H. de Roos - Rodin´s Approach to Art

1. The primacy of Nature

Rodin´s concept of sculpture was a revolt against the prevailing academic practice of his time. At the end of his life, after having reached international recognition, the Master explained his understanding of Art to his friend Paul Gsell, who edited and published these conversations in 1911.

In these dialogues, Rodin condemns any Art that is sterile or artificial, and stresses the primary importance of Nature.

One evening when the night had begun to darken the atelier with heavy shadows, I had a talk with the master on his method.
"What astonishes me in you," said I, "is that you work quite differently from your confrères. I know many of them and have seen them at work. They make the model mount upon a pedestal called the throne, and they tell him to take such or such a pose. Generally they bend and stretch his arms and legs to suit them, they bow his head or stretch his body exactly as though he were a clay figure. Then they set to work. You, on the contrary, wait till your models take an interesting attitude, and then you reproduce it. So much so that it is you who seem to be at their orders rather than they at yours."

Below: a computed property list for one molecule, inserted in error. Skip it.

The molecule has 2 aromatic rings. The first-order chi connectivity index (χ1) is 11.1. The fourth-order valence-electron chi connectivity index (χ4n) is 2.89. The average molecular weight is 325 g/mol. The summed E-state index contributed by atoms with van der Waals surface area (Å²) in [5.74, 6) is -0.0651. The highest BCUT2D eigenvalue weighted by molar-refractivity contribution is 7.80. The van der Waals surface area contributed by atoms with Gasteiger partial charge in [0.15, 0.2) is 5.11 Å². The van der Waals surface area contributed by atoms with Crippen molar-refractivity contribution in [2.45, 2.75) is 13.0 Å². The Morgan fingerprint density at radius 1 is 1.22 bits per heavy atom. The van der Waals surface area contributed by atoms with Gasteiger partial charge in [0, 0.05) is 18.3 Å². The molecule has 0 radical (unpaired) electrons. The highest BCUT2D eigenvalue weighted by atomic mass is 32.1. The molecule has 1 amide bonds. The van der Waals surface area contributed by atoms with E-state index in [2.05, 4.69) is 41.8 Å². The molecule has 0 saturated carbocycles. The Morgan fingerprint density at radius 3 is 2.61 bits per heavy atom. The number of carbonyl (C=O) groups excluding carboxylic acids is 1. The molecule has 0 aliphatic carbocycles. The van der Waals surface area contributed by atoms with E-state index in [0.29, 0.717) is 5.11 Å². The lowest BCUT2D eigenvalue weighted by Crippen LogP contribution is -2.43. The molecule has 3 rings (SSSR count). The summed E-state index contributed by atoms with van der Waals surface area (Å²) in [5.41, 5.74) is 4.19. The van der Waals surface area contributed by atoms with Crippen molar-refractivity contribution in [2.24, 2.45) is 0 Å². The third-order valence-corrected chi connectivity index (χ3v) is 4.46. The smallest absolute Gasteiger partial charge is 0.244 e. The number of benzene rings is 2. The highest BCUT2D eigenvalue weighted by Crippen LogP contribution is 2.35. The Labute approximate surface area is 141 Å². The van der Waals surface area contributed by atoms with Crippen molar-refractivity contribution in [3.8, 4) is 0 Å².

Rodin, who was engaged in wrapping his figurines in damp clothes, answered quietly:
"I am not at their orders, but at those of Nature! My confrères doubtless have their reason for working as you have said. But in thus doing violence to nature and treating human beings like puppets, they run the risk of producing lifeless and artificial work.
"As for me, seeker after truth and student of life as I am, I shall take care not to follow their example. I take from life the movements I observe, but it is not I who impose them.
"Even when a subject which I am working on compels me to ask a model for a certain fixed pose, I indicate it to him, but carewfully avoid touching him to place him in the position, for I will reproduce only what reality spontaneously offers to me.
"I obey Nature in everything, and I never pretend to command her. My only ambition is to be servilely faithful to her."

  Paul Gsell, Rodin on Art and Artistst, Dover Publications, New York, p. 10-11

Nature, in Rodin´s eyes, not only is the sum of all dead and animated matter, a realm not 
ruled by human will. For the artist, it is a source of inspiration, of beauty and grace, but 
also of hidden forces, that do not cease to shape man’s fate, even in the age of 
industrialism. Nature not only means landscape, the uncultivated rest beyond the city’s 
borders. Nature makes up the core of all living beings, it is the root of human existence 
and emotions. It is the pulsing energy that drives us and manifests itself despite all 
social rules and constraints. 



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